Donovan, Pitino dish on NBA move

ORLANDO– That could have been the dateline for many stories printed in newspapers and posted online about Billy Donovan’s coaching career.

As he sat at the podium in the Amway Center practice gym turned NCAA media workroom for the week, it could have been his work area. Banners hang commemorating two NBA southeast division championships, and an Eastern Conference championship, what if they were his? Maybe there would be more mementoes to former center Dwight Howard in the Magic’s palace of a basketball arena if Donovan could have convinced the center to stick around for a few more years instead of bolting for another team. These are all ifs, and as the lyric goes in the 2005 Mistah F.A.B. song goes “If if was a fifth then we’d all be drunk.”

It was perfect timing back in the summer of 2007; Donovan was the hot name in coaching, still young, fresh off two national championships, and at the top of his profession. Alabama’s Anthony Grant was all but hired to replace him, and the Magic reportedly waved $27.5 million over five years in Donovan’s face. Donovan left, and then of course, –famously– he didn’t, altering the course of both basketball programs.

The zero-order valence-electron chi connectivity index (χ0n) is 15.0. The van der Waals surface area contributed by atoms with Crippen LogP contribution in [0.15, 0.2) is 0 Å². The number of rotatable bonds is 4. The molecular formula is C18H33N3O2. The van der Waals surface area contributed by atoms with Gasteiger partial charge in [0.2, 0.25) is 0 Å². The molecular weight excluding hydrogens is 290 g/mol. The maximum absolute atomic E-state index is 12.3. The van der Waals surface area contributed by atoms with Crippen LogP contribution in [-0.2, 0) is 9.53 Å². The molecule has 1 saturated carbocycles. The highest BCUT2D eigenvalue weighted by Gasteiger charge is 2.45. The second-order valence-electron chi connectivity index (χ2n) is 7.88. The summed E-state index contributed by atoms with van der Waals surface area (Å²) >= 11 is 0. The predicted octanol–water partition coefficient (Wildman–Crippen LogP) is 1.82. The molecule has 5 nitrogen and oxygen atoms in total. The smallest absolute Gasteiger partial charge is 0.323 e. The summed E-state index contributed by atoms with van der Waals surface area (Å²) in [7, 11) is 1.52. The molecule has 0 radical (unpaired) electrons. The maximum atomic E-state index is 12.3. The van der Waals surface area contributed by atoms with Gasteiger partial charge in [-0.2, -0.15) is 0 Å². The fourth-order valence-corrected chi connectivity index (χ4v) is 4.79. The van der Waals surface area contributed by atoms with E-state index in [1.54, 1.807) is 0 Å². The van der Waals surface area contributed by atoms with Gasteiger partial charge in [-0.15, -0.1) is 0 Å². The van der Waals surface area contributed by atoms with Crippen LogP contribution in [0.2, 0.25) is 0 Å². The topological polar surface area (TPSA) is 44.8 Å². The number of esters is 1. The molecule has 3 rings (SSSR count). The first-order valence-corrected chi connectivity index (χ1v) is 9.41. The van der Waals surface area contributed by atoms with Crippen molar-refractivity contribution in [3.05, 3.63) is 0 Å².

“Personally this was very difficult for me because my 11 years at Florida were a very great 11 years,” Donovan said at his news conference that Friday morning in 2007. “But I really looked at myself in a couple of aspects; one, the easy decision for me personally would have been to stay at Florida, or the next step would be to do something that would really challenge me as a person and coach and help me grow and get better.”

There were discussions that led him to that decision. Including one with his former head coach and mentor Rick Pitino. Pitino himself had made the leap as a successful head coach with a crystal basketball in the trophy cabinet to the big leagues of the Association, and it didn’t go well. He resigned in 2001 after his second stint as an NBA head coach produced no more than 36 wins in any one season, and no playoff berths. The man who says he regards Donovan as a son spoke from experience, and gave him interesting advice at the time.

“My opinion at the time to him was to stay put,” Pitino said. “I think Billy made the right move for the right reasons. That doesn’t mean that down the road some day he may change his mind, but at that time he made the move for the right reasons, and you’ve always got to go with your heart.”

That piece of advice made Pitino an outlier. He said at the time Donovan’s wife and father both supported a move to the pros and that he was only person in Billy’s inner circle that didn’t. He wouldn’t directly answer a question about whether he thinks Donovan would try to go pro or not again but he trusts that he’d do well, comparing him to former Butler and current Boston Celtics head coach Brad Stevens.

After he was announced as the Magic’s head man, Donovan’s gut started talking to him, the next day he got UF’s athletic director Jeremy Foley on the phone and by Wednesday of the next week he had officially switched out his black and blue for orange and blue. Seven years later, he looked back on that time in his life.